Pay for nation’s public university presidents (including UNC) going up

The pay for presidents of public universities is rising, with the median salary for the president of a public university now $428,250.

That’s an increase of 7 percent, while two presidents in the nation (at Pennsylvania State University and Texas A&M) made more than $1 million, according to the Chronicle of Higher Education, which released its annual survey of public college presidents this week.

UNCsystemUniversity of North Carolina system President Tom Ross made $543,725 during the 2014-15 school year, according the Chronicle analysis. N.C. State University Chancellor Randy Woodson made $520,000, as did UNC-Chapel Hill Chancellor Carol Folt.

Scott Ralls, the outgoing head of the state’s community college system, made $286,954.

In an article about the Chronicle’s findings, the New York Times pointed out that not all college presidents want that higher pay.

The University of Texas’ incoming president turned down a $1 million base salary, asking instead for $750,000 out of concern of how the higher pay would be perceived by students, faculty and the state legislature.

The paycheck for the top job at UNC is likely to increase from Ross’ current salary, after the UNC Board of Governors moved in April to allow for salaries up to $1.1 million for the new president as well as increased pay for chancellors.

The board is in the midst of its search for a new president of the 16-campus system, after Ross was pushed out in January by the politically-appointed board for reasons that have still not been explained. Ross will stay in his position until January.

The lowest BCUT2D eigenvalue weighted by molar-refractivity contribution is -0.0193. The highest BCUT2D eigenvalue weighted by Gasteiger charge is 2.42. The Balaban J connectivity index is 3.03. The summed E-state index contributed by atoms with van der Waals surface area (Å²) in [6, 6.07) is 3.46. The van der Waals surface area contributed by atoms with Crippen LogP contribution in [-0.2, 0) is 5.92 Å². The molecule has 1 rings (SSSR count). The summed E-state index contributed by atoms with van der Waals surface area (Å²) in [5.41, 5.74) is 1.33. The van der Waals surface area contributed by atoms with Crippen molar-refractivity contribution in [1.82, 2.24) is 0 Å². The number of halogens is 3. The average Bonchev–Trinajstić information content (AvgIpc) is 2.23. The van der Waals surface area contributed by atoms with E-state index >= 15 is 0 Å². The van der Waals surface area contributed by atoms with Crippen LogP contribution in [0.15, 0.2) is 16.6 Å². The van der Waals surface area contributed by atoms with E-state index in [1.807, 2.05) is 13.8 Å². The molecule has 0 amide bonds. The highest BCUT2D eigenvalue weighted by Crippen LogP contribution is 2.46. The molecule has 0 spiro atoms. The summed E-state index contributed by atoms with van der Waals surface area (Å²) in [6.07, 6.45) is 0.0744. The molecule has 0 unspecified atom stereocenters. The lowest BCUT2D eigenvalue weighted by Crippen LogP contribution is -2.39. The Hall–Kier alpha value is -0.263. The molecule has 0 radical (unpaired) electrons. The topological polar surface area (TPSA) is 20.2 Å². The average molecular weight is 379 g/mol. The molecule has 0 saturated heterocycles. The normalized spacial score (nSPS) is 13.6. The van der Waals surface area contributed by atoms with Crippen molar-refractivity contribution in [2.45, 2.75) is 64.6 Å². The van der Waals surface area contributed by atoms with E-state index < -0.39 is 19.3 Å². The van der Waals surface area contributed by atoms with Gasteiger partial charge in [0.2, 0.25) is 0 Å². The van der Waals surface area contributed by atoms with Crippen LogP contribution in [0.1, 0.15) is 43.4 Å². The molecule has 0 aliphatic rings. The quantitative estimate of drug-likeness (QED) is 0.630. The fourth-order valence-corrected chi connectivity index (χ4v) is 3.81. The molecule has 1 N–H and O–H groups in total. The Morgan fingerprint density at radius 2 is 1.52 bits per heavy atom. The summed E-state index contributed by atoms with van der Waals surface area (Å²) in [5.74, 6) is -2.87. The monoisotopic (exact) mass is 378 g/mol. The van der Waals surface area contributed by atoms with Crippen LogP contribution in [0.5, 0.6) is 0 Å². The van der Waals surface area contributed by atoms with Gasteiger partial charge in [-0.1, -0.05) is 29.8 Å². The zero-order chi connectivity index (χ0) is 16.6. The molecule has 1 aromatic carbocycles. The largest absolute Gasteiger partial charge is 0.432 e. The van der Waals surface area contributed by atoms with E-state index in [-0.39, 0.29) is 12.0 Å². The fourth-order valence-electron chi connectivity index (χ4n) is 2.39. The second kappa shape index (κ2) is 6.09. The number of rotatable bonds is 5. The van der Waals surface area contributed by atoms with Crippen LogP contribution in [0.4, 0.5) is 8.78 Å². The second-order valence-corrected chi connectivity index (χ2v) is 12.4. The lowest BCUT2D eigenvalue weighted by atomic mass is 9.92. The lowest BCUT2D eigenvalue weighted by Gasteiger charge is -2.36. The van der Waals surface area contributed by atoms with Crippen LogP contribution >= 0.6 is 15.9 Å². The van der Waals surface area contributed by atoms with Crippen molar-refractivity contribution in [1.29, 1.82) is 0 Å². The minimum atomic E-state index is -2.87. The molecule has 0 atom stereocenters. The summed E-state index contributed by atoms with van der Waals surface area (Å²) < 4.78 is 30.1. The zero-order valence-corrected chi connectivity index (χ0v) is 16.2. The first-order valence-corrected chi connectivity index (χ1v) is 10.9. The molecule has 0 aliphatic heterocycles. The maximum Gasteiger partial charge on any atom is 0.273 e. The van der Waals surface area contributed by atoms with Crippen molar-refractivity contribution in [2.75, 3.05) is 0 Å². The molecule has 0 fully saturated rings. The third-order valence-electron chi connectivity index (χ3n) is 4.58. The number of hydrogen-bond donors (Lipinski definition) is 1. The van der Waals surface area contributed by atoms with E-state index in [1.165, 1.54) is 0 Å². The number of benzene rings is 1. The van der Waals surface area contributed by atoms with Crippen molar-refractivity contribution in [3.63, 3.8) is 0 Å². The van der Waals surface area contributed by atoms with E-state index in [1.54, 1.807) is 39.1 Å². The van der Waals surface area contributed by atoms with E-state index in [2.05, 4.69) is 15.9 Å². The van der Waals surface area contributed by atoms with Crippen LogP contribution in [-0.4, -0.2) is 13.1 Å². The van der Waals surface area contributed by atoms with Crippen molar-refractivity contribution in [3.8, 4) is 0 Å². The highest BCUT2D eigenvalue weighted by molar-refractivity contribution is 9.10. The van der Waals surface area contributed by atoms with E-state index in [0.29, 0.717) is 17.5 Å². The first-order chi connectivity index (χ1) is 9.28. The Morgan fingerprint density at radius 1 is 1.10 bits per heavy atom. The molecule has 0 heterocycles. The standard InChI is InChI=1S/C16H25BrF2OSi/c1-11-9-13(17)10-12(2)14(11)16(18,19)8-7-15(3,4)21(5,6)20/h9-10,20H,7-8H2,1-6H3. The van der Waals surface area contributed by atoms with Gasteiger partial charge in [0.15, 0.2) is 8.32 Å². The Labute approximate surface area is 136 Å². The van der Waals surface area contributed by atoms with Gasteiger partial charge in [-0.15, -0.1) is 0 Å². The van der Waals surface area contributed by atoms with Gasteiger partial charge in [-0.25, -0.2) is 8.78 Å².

Pay, and the ability to offer more money to job candidates, has been mentioned by some board members as a necessary tool to recruit UNC’s next leader.

The decision to allow for more pay for top executives in the university systems comes after several years of deep cuts handed down to the university system by the state legislature, and as faculty and staff have seen little change in their salaries during the course of the recession.

There may be some salary increases for UNC employees, however. The House version of next year’s budget has a 2 percent raise proposed for university system staff and faculty.

The Senate is expected to release its version of the budget in coming days, though Senate leaders have said to expect a significantly smaller budget than what their colleagues in the House prepared.

So, what do you think? Should North Carolina be paying its top university leaders what it does? How much does salary matter when it comes to recruiting for top university jobs?

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